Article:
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Uganda’s coffee, maize, beans exports fall

Workers packing maize grain inside a WFP warehouse. Ugandan smallholder farmers across the country lack proper storage facilities for their harvest. WFP PHOTO

🇺🇬 Export earnings ⬆
              2017/18 – 2018/19
Gold 🥇 US$343m – US$1,068m
Fish 🐠   US$146m – US$185m
Tobacco US$54m  – US$85m
Cocoa B  US$58m – US$73m

🇺🇬 Export earnings ⬇
               2017/18       2018/19
Coffee☕ US$492m  – US$416m
Maize🌽 US$124m   – US$59M
Beans      US$123m  –  US$39m

Kampala, Uganda | THE INDEPENDENT | Uganda exported less merchandise in the 2018/2019 financial year compared to the previous year, according to information from the Bank of Uganda research department.

The country’s export earnings were only upped by gold, which came from other countries but  was re-exported from Uganda.

Dr. Adam Mugume, the Executive Director for Research at BoU, said the main drop in exports was in maize and beans. For coffee, he said, the drop was in volume but also the prices of the cash crop nosedived.

Flowers, hides and skins, and tea also saw a drop in their export earnings in the 2018/19 financial year. Also, a fall was seen in light manufacturing products.

Mugume said it was not necessarily about being out competed in the country’s traditional market, Kenya, but also because our customers had stocked.

According to figures compiled by the Central bank, coffee earnings dropped from US$492m in 2017/18 to US$416m in 2018/19 financial year.  Maize had the sharpest drop from US$124m in 2017/18 to  US$59M in the just concluded financial year.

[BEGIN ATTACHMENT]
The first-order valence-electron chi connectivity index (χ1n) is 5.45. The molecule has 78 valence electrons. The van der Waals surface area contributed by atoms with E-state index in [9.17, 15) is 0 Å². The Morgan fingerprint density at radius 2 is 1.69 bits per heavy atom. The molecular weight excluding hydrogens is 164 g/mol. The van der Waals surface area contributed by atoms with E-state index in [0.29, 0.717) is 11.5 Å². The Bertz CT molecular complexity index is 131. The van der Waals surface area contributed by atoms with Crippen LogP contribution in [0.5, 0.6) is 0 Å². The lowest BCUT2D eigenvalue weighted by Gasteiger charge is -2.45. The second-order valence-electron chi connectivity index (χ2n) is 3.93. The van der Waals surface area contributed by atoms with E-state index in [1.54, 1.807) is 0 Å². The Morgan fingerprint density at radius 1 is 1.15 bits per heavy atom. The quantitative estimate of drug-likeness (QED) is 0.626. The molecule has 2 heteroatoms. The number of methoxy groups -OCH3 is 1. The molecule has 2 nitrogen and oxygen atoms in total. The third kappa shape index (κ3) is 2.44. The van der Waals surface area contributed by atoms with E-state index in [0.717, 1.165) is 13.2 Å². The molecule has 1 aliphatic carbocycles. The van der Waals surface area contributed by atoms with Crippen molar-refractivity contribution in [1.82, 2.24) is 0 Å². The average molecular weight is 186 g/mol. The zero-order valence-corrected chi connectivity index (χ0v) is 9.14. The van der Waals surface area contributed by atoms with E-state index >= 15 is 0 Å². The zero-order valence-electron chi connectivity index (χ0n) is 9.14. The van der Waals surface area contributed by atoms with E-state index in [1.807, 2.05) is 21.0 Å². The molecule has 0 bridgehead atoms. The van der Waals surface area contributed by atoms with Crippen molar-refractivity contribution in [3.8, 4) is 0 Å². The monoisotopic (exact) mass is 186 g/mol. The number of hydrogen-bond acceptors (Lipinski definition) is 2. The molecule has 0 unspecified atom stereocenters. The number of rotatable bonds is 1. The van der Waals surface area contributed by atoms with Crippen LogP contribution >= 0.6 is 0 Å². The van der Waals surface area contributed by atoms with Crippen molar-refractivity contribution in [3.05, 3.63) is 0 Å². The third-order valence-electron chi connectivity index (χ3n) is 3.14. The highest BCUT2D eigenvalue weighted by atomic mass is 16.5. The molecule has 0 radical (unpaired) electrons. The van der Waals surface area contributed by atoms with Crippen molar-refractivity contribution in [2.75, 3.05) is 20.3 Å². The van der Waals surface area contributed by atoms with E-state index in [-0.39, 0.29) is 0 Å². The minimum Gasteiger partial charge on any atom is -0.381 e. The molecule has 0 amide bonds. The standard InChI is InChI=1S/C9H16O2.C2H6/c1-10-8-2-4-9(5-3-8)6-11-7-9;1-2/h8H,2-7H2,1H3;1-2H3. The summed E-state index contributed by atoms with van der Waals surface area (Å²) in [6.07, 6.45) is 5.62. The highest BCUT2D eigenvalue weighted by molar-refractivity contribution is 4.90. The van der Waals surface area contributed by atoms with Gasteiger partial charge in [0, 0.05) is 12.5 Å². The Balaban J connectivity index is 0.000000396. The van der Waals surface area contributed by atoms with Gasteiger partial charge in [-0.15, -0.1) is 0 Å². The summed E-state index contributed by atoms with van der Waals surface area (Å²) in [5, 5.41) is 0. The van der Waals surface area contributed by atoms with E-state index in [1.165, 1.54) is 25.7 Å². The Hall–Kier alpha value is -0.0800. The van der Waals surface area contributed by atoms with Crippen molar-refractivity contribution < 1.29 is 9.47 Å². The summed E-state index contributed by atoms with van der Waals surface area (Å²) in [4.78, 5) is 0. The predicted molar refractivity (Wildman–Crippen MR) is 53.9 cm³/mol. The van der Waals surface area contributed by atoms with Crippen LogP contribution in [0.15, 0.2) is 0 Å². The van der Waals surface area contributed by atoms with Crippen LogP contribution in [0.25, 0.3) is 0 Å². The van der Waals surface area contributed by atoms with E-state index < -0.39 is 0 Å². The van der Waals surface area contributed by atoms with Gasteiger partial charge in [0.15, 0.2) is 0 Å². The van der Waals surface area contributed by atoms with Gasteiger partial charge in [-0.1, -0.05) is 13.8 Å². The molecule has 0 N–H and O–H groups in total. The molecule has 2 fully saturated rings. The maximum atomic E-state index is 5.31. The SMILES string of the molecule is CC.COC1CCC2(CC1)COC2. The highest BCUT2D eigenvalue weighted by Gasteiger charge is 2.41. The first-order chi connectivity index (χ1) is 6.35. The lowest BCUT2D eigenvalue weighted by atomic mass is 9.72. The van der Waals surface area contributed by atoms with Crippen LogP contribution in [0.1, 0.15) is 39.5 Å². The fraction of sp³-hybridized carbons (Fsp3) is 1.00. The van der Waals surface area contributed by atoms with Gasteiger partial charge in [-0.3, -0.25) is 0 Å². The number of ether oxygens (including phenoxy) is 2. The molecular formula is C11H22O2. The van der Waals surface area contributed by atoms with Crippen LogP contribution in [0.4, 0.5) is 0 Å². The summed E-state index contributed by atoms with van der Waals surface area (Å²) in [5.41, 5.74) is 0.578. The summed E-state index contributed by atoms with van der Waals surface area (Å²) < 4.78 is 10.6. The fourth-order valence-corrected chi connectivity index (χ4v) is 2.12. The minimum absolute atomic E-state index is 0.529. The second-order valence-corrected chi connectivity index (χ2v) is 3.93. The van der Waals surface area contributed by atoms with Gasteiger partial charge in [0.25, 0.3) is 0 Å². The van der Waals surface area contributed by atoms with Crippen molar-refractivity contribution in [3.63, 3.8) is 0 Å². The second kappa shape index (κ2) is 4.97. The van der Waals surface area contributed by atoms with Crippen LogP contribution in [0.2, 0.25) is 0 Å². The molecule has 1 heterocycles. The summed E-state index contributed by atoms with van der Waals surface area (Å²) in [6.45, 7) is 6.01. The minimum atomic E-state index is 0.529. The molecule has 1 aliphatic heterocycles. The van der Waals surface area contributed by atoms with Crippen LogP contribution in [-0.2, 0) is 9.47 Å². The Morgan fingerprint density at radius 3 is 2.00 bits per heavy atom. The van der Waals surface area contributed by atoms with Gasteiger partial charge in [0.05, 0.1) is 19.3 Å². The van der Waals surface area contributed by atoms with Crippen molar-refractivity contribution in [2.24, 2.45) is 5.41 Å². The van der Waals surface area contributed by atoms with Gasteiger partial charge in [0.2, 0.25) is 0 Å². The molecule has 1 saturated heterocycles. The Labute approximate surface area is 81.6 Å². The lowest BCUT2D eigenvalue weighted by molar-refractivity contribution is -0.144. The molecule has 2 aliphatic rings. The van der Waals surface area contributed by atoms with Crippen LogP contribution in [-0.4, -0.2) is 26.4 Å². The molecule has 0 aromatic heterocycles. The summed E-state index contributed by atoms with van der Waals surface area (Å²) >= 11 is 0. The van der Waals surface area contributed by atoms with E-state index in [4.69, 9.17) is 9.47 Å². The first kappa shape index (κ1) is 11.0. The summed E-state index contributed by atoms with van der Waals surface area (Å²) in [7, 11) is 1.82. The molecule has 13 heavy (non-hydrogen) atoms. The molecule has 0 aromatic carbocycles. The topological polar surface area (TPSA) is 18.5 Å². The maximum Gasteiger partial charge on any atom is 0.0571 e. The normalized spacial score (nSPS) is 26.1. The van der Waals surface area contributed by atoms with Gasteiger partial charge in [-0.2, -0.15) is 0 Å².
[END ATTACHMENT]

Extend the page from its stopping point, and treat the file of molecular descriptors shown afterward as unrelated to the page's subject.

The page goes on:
Beans exporters also faced it rough in the last financial year with their earnings falling from US$123m in 2017/18 to US$39m in 2018/19 financial year.

Christopher Makode, the director of Mega Holdings Ltd, who deal in maize exports, told URN that one of the reasons could be that production was low locally last year amidst high demand – especially from schools.

According to the Famine Early Warning Systems Network (FEWS NET), a kilogram of maize now costs Shillings 1200 up from Shillings 600 it cost in August 2018.

The slight up in prices is due to a drop in production as farmers stayed away from the crop after prices fell heavily in the 2017/18 financial year.

Julius Kalonde, a member of the Uganda Maize Exporters Association, said Kenya had turned to Tanzania for its maize needs because Uganda’s quality was poor due to poor post-harvest handling.

Overall, according to BoU, Uganda’s imports went up by 20.7% last financial year.

While exports were up by 12% if you include gold, figures show a fall of 9% if you exclude it.

Uganda is on the offensive to increase export earnings so as to reduce on the trade deficit but also support the local currency against major currencies like the US dollar and British pound.

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